Ventricular tachycardia (V-tach): Ventricular tachycardia is another rapid heart rate that originates from the bottom of the heart in the ventricles. VT can be sustained or non-sustained, and is a rapid heartbeat caused by a malfunction of one of the heart’s ventricles. The pulse is usually felt at over 100 beats per minute with at least three irregular heartbeats in a row (this definition is open to interpretation), if left untreated this can lead to Ventricular Fibrillation which is a medical emergency. VT can occur with or without heart disease but is usually due to structural abnormalities, disease or trauma.

Symptoms of Arrhyhmias:

Arrhythmias can produce a wide range of symptoms, from barely perceptible to collapse,medical emergency and even death.

  • Fatigue
  • Skipped beats
  • Fluttering
  • Dizziness
  • Lightheadedness
  • Fainting (syncope) or near-fainting spells
  • Rapid heartbeat or pounding
  • Shortness of breath
  • Chest pain
  • In extreme cases, collapse and sudden cardiac arrest.

How are irregular heartbeats typically diagnosed?

For many when experiencing palpitations or a racing heart for the first time they will quite rightly visit A & E or their GP.In arriving at a correct diagnosis they will perform an ECG (electrocardiogram), this painless procedure will help to identify the type of abnormal rhythm you may be experiencing. If an abnormal rhythm is documented you will be referred to a Cardiologist. Where further tests will be carried out, these may include:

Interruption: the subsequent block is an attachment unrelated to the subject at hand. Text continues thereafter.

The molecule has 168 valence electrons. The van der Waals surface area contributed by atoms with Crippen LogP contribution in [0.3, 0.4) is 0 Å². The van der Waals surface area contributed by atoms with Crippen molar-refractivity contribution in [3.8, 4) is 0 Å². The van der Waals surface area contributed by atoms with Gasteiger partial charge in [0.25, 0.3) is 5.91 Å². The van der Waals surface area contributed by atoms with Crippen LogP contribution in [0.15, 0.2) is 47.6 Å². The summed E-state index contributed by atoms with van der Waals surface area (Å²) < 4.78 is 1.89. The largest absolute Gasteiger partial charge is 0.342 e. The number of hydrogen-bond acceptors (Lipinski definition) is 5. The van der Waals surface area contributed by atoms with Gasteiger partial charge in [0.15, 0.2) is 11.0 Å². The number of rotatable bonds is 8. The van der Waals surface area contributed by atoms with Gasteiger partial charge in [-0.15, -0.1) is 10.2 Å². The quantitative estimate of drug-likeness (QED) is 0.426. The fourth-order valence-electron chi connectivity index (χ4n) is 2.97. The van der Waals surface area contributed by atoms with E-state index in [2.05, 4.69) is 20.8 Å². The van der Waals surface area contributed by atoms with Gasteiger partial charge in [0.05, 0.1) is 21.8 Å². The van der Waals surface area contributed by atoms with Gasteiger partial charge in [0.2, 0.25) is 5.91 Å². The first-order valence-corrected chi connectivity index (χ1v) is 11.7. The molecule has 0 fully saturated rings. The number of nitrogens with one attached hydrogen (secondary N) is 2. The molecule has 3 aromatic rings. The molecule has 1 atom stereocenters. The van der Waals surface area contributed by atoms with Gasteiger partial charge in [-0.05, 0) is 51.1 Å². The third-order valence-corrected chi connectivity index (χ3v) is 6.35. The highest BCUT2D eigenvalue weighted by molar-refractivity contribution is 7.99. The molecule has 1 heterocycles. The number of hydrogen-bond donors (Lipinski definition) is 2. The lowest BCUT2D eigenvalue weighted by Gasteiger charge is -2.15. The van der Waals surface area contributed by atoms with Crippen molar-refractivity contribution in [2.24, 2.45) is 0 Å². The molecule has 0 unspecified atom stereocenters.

• An ECG or EKG records the electrical activity of the heart and shows abnormal rhythms (arrhythmias or dysrhythmias).
  • Ambulatory cardiac monitoring. A Holter monitor may be used for 24 hours. Other monitors may be worn in excess of two weeks.
  • An “echo” uses ultrasound waves to produce a moving picture of the heart and heart valves.
  • Coronary angiography. An X-ray of the heart’s blood vessels may be performed to evaluate possible narrowing of the coronary arteries, which can cause palpitations. In this procedure a tiny catheter is inserted into an artery of a leg or arm and threaded up into the coronary arteries. A contrast material is then injected from the end of the catheter into the coronary arteries, and X-rays are taken.

Common causes of arrhythmias

Palpitations can be caused by factors including:

  • Overexertion or exercise.
  • Genetic/inherited cardiac arrthythmia.
  • Caffeine, alcohol, tobacco or diet pills.
  • Overactive thyroid.
  • Hormone changes associated with menstruation, pregnancy or menopause.
  • Low blood pressure.
  • Heart disease or heart valve abnormalities.
  • Medications such as thyroid pills, cold medicines, asthma drugs, beta blockers for high blood pressure or heart disease, or anti-arrhythmics (medications for irregular heart rhythm).

Arrhythmia Support and Information

Speak to an Irish Heart Foundation nurse in confidence on theirr National Heart and Stroke Helpline on 1890 432 787 , Monday – Friday, 10am-5pm.

CRY: Cardiac Risk in the Young

CRYP Centre, Adelaide and Meath Hospital

Tallaght, Dublin 24,


CRYP Centre: + 353 1 414 3058
CRY Helpline: + 353 1 839 5438
CRY Charity: + 353 1 452 5482


22nd Mar 2018